In this inaugural installment of our Coffee series, it seems fitting that we sit down with Ann Rohrbaugh, Director of the Kalamazoo Public Library (KPL), and talk about her years at KPL. Having started as an aide in the bookmobile department while still at WMU, Ann held several positions and became director in 2005.
Tell us how you got to where you are today
I came to Western Michigan University (WMU) for graduate school in library science and expected I’d be here for a year! While at WMU, I had a part-time job in the reference department at KPL. When I graduated there happened to be an opening and I was offered a reference librarian position. From that position I became acting department head, then eventually to the library office in a variety of positions until I became director in 2005. Along the way, I returned to WMU and earned a masters in library administration, a degree program like library science that is no longer offered there.
Why do you most love about the Kalamazoo community?
I expected to be here a year but clearly I’m here for the long haul! It has been a wonderful community in which to settle in, raise a family. I love the size of the community, the wide variety of activities, and of course, the strong support for libraries and learning.
What guides or principles do you rely most upon?
I certainly reply upon professional standards for the library profession….open access; freedom to read, listen, and view; the library bill of rights. I’ve learned to trust my instincts too – I think that comes increasingly with experience and a sense for what will serve our community best.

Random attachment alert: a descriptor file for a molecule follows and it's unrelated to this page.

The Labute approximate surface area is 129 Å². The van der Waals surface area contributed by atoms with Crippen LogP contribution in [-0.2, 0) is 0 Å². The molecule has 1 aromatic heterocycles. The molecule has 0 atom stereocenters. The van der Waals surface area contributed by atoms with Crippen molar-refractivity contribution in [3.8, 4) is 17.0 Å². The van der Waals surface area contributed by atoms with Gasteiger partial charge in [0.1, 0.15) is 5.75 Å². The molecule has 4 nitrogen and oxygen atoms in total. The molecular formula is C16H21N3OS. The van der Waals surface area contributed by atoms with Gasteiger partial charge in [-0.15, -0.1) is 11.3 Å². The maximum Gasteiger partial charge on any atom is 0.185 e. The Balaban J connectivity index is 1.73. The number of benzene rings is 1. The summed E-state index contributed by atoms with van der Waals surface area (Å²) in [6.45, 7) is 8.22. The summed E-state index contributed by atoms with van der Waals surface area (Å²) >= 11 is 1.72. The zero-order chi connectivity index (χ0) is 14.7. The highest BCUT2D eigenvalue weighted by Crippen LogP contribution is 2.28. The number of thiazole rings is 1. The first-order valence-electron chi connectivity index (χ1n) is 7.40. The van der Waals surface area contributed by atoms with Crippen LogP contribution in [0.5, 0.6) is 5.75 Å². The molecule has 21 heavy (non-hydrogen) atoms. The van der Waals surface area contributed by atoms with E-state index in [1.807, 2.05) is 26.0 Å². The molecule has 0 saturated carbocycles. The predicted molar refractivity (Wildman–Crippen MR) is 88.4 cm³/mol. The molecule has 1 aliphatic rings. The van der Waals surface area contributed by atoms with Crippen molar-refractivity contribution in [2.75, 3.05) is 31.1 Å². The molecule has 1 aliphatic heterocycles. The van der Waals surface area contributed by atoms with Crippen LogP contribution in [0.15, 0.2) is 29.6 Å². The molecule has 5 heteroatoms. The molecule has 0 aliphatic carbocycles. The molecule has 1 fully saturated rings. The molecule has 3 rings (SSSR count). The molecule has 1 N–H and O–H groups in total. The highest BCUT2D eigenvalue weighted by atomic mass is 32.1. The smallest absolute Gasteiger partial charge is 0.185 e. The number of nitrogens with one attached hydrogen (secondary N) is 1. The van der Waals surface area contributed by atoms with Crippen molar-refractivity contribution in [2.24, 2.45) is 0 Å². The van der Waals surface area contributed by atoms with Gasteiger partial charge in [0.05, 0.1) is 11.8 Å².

Who was one of your mentors and what do you carry with you from that relationship?
Mentors early in my career certainly were staff at KPL, especially the Head of the Reference Department and later the library director. From both of them I learned how to operate within an organization, the importance of the long-range view, and appropriate risk taking.
What’s an average day like for you at the Kalamazoo Public Library?
Nine department heads report to me and I meet with each of them most every week, so most days I have one or two standing meetings. I’m usually preparing for some upcoming meeting or event, I often have an outside meeting AND I try to find time to sit at my desk and work….plan for our monthly board meeting, write my weekly blog, make progress on the ‘big-picture’ items. Some days email can be overwhelming – good and bad!
What are the types of challenges/opportunities that keep you up at night?
My overarching concern is the financial uncertainty facing public libraries in Michigan. On a shorter term basis, staff issues sometimes make me restless at night.
How do you stay up-to-date on latest trends in your field?
I read the standard library publications and listservs, attend state and local conferences, talk informally with colleagues. Equally important in the library field is staying current generally – technology, current events and trends, government development that could impact us, local news. That’s a challenge but I do read a lot both professionally and, of course, for pleasure.
What advice do you have for those wishing to have a long lasting career in the nonprofit sector?
I’d offer two pieces of advice: network with others both in your field and in related fields, both locally and at some distance. My small group of Michigan library directors of similar size public libraries has been invaluable both professionally and personally. We offer advice and support to each other. Second, live a balanced life. Nonprofit work can be all-consuming, don’t let it become so for you.
What do you geek?
I geek baking! I no longer select cookbooks for the library’s collection, but I still browse them frequently. I bake often, but now that our kids are grown and live elsewhere, I have to share it with others. Fortunately many baked items freeze well.
Enjoy what you do and if you don’t look for something else.